King Mohammed of Morocco has granted a pardon to the country's leading satirical journalist, Ali Lamrabet.
Mr Lamrabet's case had attracted international attention
The pardon comes more than seven months after Mr Lamrabet was jailed on charges of insulting the king and endangering Morocco's territorial integrity.
He had been serving a three-year prison sentence for publishing articles, cartoons and photographs in a weekly magazine which he edited.
He was pardoned along with more than 30 other political detainees.
As owner and editor of several independent magazines, Mr Lamrabet had long been a thorn in the side of the Moroccan authorities.
These publications included the French-language Demain Magazine and the Arabic-language Doumane weeklies.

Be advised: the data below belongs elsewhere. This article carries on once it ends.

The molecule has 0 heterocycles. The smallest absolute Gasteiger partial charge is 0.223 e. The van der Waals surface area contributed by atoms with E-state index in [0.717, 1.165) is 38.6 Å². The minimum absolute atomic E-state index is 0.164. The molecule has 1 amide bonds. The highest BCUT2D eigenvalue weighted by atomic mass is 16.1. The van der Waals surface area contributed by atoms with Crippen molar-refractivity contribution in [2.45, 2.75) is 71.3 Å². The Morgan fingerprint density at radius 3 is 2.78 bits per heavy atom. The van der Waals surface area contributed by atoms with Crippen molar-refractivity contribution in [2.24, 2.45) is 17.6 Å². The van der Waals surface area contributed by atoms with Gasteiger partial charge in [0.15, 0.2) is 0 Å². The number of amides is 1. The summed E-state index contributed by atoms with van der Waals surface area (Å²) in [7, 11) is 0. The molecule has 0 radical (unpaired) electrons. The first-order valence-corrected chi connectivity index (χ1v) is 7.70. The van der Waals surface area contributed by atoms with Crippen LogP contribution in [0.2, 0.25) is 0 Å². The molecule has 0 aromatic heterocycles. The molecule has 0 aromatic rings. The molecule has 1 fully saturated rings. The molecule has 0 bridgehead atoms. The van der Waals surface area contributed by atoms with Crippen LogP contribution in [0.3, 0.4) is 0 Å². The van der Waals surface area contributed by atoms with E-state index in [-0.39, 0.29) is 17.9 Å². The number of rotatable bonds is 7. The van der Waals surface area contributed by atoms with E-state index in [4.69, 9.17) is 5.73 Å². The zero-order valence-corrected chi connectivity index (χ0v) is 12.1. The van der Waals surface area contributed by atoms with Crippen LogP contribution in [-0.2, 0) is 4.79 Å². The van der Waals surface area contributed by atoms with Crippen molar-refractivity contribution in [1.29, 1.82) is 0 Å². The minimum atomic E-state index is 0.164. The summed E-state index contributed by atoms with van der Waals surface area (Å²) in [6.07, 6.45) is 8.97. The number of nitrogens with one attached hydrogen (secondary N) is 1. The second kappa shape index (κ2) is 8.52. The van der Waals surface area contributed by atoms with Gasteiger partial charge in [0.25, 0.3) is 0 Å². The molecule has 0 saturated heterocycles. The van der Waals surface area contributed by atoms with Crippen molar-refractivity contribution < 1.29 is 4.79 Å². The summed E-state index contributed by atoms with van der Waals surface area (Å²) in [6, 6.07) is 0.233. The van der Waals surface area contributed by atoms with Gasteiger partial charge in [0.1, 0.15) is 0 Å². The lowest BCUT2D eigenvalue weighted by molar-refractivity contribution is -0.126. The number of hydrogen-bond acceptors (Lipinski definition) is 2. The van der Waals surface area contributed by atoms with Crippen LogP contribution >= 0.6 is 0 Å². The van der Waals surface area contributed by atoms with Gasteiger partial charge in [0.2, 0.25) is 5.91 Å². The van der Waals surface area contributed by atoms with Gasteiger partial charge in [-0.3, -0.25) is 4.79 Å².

He was imprisoned in June last year after he published material ridiculing government ministers, questioning the way the royal household budget is allocated and opposing Morocco's policy towards the Western Sahara.
His case had drawn international criticism, particularly from the United States and Spain.
The BBC's Pascale Harter in Morocco says the decision to pardon Mr Lamrabet is seen as a personal gesture by King Mohammed, intended to signal a new chapter in Morocco's human rights and justice record.
During his time in prison, Mr Lamrabet had twice gone on hunger strike to protest against his conviction.
He is expected to be released later on Wednesday.